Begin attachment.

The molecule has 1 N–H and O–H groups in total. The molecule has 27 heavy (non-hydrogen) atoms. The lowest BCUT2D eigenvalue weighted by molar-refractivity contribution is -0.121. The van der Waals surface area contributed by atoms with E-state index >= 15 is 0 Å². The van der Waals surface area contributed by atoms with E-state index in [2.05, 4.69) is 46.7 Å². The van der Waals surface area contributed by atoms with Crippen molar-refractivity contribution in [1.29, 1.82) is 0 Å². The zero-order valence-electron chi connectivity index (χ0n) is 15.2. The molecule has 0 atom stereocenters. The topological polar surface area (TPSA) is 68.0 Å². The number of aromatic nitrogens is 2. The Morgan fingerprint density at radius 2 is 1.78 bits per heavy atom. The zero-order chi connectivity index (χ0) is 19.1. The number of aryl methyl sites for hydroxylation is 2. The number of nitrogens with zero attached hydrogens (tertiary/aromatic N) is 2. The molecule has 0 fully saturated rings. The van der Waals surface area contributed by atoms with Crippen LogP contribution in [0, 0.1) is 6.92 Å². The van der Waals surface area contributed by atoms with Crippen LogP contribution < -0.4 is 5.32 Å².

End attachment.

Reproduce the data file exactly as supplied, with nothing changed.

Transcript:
The molecule has 1 N–H and O–H groups in total. The molecule has 27 heavy (non-hydrogen) atoms. The lowest BCUT2D eigenvalue weighted by molar-refractivity contribution is -0.121. The van der Waals surface area contributed by atoms with E-state index >= 15 is 0 Å². The van der Waals surface area contributed by atoms with E-state index in [2.05, 4.69) is 46.7 Å². The van der Waals surface area contributed by atoms with Crippen molar-refractivity contribution in [1.29, 1.82) is 0 Å². The zero-order valence-electron chi connectivity index (χ0n) is 15.2. The molecule has 0 atom stereocenters. The topological polar surface area (TPSA) is 68.0 Å². The number of aromatic nitrogens is 2. The Morgan fingerprint density at radius 2 is 1.78 bits per heavy atom. The zero-order chi connectivity index (χ0) is 19.1. The number of aryl methyl sites for hydroxylation is 2. The number of nitrogens with zero attached hydrogens (tertiary/aromatic N) is 2. The molecule has 0 fully saturated rings. The van der Waals surface area contributed by atoms with Crippen LogP contribution in [0, 0.1) is 6.92 Å². The van der Waals surface area contributed by atoms with Crippen LogP contribution < -0.4 is 5.32 Å².